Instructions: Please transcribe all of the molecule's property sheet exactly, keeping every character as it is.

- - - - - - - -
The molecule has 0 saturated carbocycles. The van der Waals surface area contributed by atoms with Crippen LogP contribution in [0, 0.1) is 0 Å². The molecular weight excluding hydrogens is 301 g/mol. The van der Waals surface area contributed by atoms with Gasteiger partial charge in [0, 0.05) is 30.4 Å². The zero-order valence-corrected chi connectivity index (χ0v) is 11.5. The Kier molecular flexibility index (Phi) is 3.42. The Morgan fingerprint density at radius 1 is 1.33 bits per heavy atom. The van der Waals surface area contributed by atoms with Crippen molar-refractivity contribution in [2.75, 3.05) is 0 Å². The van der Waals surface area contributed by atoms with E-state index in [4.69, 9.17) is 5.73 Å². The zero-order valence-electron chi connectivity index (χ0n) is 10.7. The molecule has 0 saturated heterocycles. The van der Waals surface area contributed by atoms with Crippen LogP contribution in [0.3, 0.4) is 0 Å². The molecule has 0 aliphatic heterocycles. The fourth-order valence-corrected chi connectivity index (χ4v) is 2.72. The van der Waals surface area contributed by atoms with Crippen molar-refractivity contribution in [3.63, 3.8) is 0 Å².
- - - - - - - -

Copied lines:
The molecule has 0 saturated carbocycles. The van der Waals surface area contributed by atoms with Crippen LogP contribution in [0, 0.1) is 0 Å². The molecular weight excluding hydrogens is 301 g/mol. The van der Waals surface area contributed by atoms with Gasteiger partial charge in [0, 0.05) is 30.4 Å². The zero-order valence-corrected chi connectivity index (χ0v) is 11.5. The Kier molecular flexibility index (Phi) is 3.42. The Morgan fingerprint density at radius 1 is 1.33 bits per heavy atom. The van der Waals surface area contributed by atoms with Crippen molar-refractivity contribution in [2.75, 3.05) is 0 Å². The van der Waals surface area contributed by atoms with E-state index in [4.69, 9.17) is 5.73 Å². The zero-order valence-electron chi connectivity index (χ0n) is 10.7. The molecule has 0 saturated heterocycles. The van der Waals surface area contributed by atoms with Crippen LogP contribution in [0.3, 0.4) is 0 Å². The molecule has 0 aliphatic heterocycles. The fourth-order valence-corrected chi connectivity index (χ4v) is 2.72. The van der Waals surface area contributed by atoms with Crippen molar-refractivity contribution in [3.63, 3.8) is 0 Å².